"Then what about the plankton plants of the sea? They can swim when they have to."

Jerry gave up; in any case, the approaching wonder had robbed him of words.

HE still thought of the thing as a carpet—a deep pile one, ravelled into tassles at the edges. It varied in thickness as it moved; in some parts it was a mere film; in others, it heaped up to a depth of a foot or more. As it came closer and he could see its texture, Jerry was reminded of black velvet. He wondered what it felt like to the touch, then remembered that it would burn his fingers even if it did nothing else to them. He found himself thinking, in the light-headed nervous reaction that often follows a sudden shock: "If there are any Venusians, we'll never be able to shake hands with them. They'd burn us, and we'd give them frost-bite."

So far, the thing had shown no signs that it was aware of their presence. It had merely flowed forward like the mindless tide that it almost certainly was. Apart from the fact that it climbed over small obstacles, it might have been an advancing flood of water.

And then, when it was only ten feet away, the velvet tide checked itself. On the right and the left, it still flowed forward; but dead ahead it slowed to a halt.

"We're being encircled," said Jerry anxiously. "Better fall back, until we're sure it's harmless."

To his relief, Hutchins stepped back at once. After a brief hesitation, the creature resumed its slow advance and the dent in its front line straightened out.

Then Hutchins stepped forward again—and the thing slowly withdrew. Half a dozen times the biologist advanced, only to retreat again, and each time the living tide ebbed and flowed in synchronism with his movements. I never imagined, Jerry told himself, that I'd live to see a man waltzing with a plant....

"Thermophobia," said Hutchins. "Purely automatic reaction. It doesn't like our heat."

"Our heat!" protested Jerry. "Why, we're living icicles by comparison."

"Of course—but our suits aren't, and that's all it knows about."

Stupid of me, thought Jerry. When you were snug and cool inside your thermosuit, it was easy to forget that the refrigeration unit on your back was pumping a blast of heat out into the surrounding air. No wonder the Venusian plant had shied away.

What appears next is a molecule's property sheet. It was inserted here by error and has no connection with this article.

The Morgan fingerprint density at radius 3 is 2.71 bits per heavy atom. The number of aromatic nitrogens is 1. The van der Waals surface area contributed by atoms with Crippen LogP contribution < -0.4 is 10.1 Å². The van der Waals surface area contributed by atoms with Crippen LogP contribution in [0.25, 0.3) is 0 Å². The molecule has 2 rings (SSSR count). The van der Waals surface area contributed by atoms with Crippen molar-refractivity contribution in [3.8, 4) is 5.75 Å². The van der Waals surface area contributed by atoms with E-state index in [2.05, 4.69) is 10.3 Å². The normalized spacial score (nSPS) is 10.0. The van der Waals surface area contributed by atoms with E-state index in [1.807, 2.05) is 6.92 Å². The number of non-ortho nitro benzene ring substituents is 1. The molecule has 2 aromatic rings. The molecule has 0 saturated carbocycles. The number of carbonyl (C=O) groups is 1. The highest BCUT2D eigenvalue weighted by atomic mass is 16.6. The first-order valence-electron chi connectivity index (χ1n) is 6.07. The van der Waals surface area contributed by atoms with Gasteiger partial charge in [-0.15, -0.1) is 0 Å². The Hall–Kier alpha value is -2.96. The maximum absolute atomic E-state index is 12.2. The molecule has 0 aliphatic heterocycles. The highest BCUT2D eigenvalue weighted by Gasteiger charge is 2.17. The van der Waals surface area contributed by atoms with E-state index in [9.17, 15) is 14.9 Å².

"Let's see how it reacts to light," said Hutchins. He switched on his chest-lamp, and the green auroral glow was instantly banished by the flood of pure white radiance. Until Man had come to this planet, no white light had ever shone upon the surface of Venus, even by day. As in the seas of Earth, there was only a green twilight, deepening slowly to utter darkness.

THE transformation was so stunning that neither man could check a cry of astonishment. Gone in a flash was the deep, sombre black of the thick-piled velvet carpet at their feet. Instead, as far as their lights carried, lay a glazing pattern of glorious, vivid reds, laced with streaks of gold. No Persian prince could ever have commanded so opulent a tapestry from his weavers, yet this was the accidental product of biological forces. Indeed, until they had switched on their floods, these superb colors had not even existed, and they would vanish once more when the alien light of Earth ceased to conjure them into being.

"Tikov was right," murmured Hutchins. "I wish he could have known."

"Right about what?" asked Jerry, though it seemed almost a sacrilege to speak in the presence of such loveliness.

"Back in Russia, fifty years ago, he found that plants living in very cold climates tended to be blue and violet, while those from hot ones were red or orange. He predicted that the Martian vegetation would be violet, and said that if there were plants on Venus they'd be red. Well, he was right on both counts. But we can't stand here all day— we've work to do."

"You're sure it's quite safe?" asked Jerry, some of his caution reasserting itself.

"Absolutely—it can't touch our suits even if it wants to. Anyway, it's moving past us." That was true. They could see now that the entire creature—if it was a single plant, and not a colony—covered a roughly circular area about a hundred yards across. It was sweeping over the ground, as the shadow of a cloud moves before the wind—and where it had rested, the rocks were pitted with innumerable tiny holes that might have been etched by acid.

"Yes," said Hutchins, when Jerry remarked about this. "That's how some lichens feed; they secrete acids that dissolve rock. But no questions, please—not till we get back to the ship. I've several lifetime's work here, and a couple of hours to do it in."